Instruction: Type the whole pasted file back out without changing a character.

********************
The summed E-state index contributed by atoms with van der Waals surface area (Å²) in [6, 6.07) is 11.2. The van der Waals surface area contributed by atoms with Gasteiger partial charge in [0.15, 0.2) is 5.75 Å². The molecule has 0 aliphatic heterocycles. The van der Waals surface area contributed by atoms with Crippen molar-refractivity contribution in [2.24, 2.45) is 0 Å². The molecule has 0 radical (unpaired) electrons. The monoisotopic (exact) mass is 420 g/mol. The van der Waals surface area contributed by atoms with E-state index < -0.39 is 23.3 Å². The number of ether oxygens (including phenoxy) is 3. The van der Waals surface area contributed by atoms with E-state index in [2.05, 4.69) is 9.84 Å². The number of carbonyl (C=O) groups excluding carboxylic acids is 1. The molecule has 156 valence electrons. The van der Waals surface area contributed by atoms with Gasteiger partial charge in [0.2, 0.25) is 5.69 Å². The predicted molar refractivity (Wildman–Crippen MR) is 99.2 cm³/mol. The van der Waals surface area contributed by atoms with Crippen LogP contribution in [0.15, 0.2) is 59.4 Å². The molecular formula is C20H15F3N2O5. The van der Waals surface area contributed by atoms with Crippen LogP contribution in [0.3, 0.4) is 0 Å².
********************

The summed E-state index contributed by atoms with van der Waals surface area (Å²) in [6, 6.07) is 11.2. The van der Waals surface area contributed by atoms with Gasteiger partial charge in [0.15, 0.2) is 5.75 Å². The molecule has 0 aliphatic heterocycles. The van der Waals surface area contributed by atoms with Crippen molar-refractivity contribution in [2.24, 2.45) is 0 Å². The molecule has 0 radical (unpaired) electrons. The monoisotopic (exact) mass is 420 g/mol. The van der Waals surface area contributed by atoms with E-state index < -0.39 is 23.3 Å². The number of ether oxygens (including phenoxy) is 3. The van der Waals surface area contributed by atoms with E-state index in [2.05, 4.69) is 9.84 Å². The number of carbonyl (C=O) groups excluding carboxylic acids is 1. The molecule has 156 valence electrons. The van der Waals surface area contributed by atoms with Gasteiger partial charge in [0.2, 0.25) is 5.69 Å². The predicted molar refractivity (Wildman–Crippen MR) is 99.2 cm³/mol. The van der Waals surface area contributed by atoms with Crippen LogP contribution in [0.15, 0.2) is 59.4 Å². The molecular formula is C20H15F3N2O5. The van der Waals surface area contributed by atoms with Crippen LogP contribution in [0.3, 0.4) is 0 Å².